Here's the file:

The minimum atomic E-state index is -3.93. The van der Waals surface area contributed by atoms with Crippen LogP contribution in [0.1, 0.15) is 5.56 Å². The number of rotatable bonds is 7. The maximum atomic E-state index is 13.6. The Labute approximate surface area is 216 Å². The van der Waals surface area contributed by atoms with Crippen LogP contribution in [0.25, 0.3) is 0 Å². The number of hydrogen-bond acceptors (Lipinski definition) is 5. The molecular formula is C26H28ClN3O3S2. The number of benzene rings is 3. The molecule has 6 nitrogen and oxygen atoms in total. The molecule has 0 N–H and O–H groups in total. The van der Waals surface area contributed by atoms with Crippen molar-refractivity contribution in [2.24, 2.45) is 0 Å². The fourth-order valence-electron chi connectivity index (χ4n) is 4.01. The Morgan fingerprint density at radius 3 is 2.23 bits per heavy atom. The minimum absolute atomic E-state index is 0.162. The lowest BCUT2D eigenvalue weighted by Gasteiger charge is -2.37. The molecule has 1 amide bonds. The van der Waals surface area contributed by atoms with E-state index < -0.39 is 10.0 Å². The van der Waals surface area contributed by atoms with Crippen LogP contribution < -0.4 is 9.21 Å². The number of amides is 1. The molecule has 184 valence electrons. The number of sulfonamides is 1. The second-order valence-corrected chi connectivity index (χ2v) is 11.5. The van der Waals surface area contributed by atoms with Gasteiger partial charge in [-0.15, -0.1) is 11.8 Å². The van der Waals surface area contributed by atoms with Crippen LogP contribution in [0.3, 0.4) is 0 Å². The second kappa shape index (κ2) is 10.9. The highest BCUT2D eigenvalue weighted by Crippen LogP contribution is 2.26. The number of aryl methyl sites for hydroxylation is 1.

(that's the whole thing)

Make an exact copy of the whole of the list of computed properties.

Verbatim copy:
The minimum atomic E-state index is -3.93. The van der Waals surface area contributed by atoms with Crippen LogP contribution in [0.1, 0.15) is 5.56 Å². The number of rotatable bonds is 7. The maximum atomic E-state index is 13.6. The Labute approximate surface area is 216 Å². The van der Waals surface area contributed by atoms with Crippen LogP contribution in [0.25, 0.3) is 0 Å². The number of hydrogen-bond acceptors (Lipinski definition) is 5. The molecular formula is C26H28ClN3O3S2. The number of benzene rings is 3. The molecule has 6 nitrogen and oxygen atoms in total. The molecule has 0 N–H and O–H groups in total. The van der Waals surface area contributed by atoms with Crippen molar-refractivity contribution in [2.24, 2.45) is 0 Å². The fourth-order valence-electron chi connectivity index (χ4n) is 4.01. The Morgan fingerprint density at radius 3 is 2.23 bits per heavy atom. The minimum absolute atomic E-state index is 0.162. The lowest BCUT2D eigenvalue weighted by Gasteiger charge is -2.37. The molecule has 1 amide bonds. The van der Waals surface area contributed by atoms with E-state index < -0.39 is 10.0 Å². The van der Waals surface area contributed by atoms with Crippen LogP contribution < -0.4 is 9.21 Å². The number of amides is 1. The molecule has 184 valence electrons. The number of sulfonamides is 1. The second-order valence-corrected chi connectivity index (χ2v) is 11.5. The van der Waals surface area contributed by atoms with Gasteiger partial charge in [-0.15, -0.1) is 11.8 Å². The van der Waals surface area contributed by atoms with Crippen LogP contribution in [0.3, 0.4) is 0 Å². The second kappa shape index (κ2) is 10.9. The highest BCUT2D eigenvalue weighted by Crippen LogP contribution is 2.26. The number of aryl methyl sites for hydroxylation is 1.